Before the Cubs could install lights, the owners needed permission from City Council … which was busy putting roadblocks in the team’s path.

Former Chicago Alderman Ed Vrdolyak, who also served as City Council president and chairman of the Cook County Democratic Party, led the fight in City Council to ban the installation of lights at Wrigley Field. Prior to that, a city ordinance passed in 1941 allowed the Cubs to install lights if they chose to, but banned any innings from being played after 8 p.m.

Vrdolyak was successful, getting a 42-2 vote to ban lights at Wrigley in 1983. The Tribune Company then appealed to the General Assembly in Springfield to override Chicago’s ordinance.

Vrdolyak’s political motivation behind the lights ban

Vrdolyak had one motivation to pass the ordinance in the first place: He wanted the Tribune Company to stop publishing editorial criticism of him.

Luckily for him and his vendetta against the newspaper, he had an ally in Madigan, as they were both Democratic Party leaders, and the Tribune’s desired Wrigley-lights-ban override failed in 1985. This was less than a year after the Cubs’ lightless World Series fiasco almost happened, when the team came one win away from advancing to the 1984 Series and having to cede the home-field advantage due to the inability to host night games.

Paul Lis, whom the Tribune Company hired as a lobbyist for the lights issue, said after the override failed that “certainly, (House) Speaker (Michael) Madigan’s consistent and persistent opposition to any limited schedule of night baseball during any regular-season games doomed the effort.”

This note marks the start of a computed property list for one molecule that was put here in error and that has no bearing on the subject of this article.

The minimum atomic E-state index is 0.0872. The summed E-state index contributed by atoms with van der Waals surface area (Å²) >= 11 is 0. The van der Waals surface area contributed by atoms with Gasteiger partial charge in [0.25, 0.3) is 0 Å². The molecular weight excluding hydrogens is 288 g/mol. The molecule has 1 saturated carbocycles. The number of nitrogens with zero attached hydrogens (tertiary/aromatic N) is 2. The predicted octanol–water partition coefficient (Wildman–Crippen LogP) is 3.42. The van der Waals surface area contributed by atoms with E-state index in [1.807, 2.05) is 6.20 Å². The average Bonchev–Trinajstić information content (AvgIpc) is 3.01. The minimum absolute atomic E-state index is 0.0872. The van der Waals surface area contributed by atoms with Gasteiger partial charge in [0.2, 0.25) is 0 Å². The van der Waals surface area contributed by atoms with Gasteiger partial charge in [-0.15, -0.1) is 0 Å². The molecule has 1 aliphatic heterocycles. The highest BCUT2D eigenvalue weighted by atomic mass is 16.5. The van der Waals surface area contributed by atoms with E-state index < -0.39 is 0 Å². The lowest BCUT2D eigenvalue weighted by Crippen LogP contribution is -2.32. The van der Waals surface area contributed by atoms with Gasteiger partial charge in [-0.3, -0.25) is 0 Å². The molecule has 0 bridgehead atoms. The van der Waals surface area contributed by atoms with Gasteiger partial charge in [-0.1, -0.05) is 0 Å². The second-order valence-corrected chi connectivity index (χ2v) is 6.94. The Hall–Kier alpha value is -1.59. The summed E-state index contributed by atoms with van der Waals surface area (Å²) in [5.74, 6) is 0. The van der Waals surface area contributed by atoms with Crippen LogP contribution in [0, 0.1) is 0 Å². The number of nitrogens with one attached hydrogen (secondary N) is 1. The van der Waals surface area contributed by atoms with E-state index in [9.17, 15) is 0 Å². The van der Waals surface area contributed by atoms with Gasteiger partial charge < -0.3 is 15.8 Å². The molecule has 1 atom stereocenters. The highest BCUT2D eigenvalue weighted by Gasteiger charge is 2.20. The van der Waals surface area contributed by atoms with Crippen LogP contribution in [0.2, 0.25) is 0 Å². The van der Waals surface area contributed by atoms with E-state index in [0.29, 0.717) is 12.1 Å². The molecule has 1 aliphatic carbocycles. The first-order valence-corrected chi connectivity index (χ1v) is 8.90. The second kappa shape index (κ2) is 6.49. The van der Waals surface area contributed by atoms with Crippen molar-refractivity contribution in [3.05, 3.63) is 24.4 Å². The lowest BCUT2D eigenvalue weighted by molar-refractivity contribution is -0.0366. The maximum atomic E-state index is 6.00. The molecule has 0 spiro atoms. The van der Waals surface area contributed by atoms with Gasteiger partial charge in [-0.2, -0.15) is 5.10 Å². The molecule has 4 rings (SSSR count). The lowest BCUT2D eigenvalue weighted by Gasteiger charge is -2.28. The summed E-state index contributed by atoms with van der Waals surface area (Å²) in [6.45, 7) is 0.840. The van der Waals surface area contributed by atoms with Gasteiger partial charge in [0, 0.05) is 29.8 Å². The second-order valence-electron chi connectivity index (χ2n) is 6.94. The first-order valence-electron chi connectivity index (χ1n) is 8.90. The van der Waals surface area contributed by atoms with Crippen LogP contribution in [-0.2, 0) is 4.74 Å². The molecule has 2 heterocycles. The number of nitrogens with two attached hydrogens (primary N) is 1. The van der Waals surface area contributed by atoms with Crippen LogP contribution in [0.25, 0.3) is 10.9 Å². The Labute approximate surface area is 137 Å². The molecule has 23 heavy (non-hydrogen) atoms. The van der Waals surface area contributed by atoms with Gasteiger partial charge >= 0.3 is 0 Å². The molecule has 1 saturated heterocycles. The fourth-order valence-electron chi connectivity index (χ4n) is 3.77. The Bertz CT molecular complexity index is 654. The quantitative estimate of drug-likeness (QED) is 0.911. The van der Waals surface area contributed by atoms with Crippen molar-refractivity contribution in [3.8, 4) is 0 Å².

In a blistering 1985 editorial following that legislative defeat, the Tribune called out Vrdolyak and Madigan, and was straightforward about the shenanigans going on.

The editorial board slammed Vrdolyak for his willingness to hold Cubs matters hostage in his quest for favorable editorial coverage:

“[T]he Cubs will be playing morning games on a sandlot in Gary…” before such a concession would be made.

And the editorial board was explicit about how vast Madigan’s power had become:

“Mr. Madigan made sure the Cubs weren`t successful in getting the state legislature to override the city ordinance preventing the Cubs from installing lights and playing some night baseball in Wrigley Field during the regular season.

“Mr. Madigan and his law firm represent a lot of people who end up doing business with state government. Largely because of the vacuum of leadership in Springfield, Mr. Madigan has obtained a position of extraordinary power in the legislature. You come by him or you don’t get by. And if your cause happens to conflict with that of someone closer to him that you are, forget it …

“To handle Mr. Madigan, you have to make some kind of deal. Take him some incense, myrrh, maybe some silk from the East and kneel when you go before his throne. Then maybe, just maybe, you`ll get lucky and he’ll throw you some scraps from his legislative table. That`s what everyone else has to do.”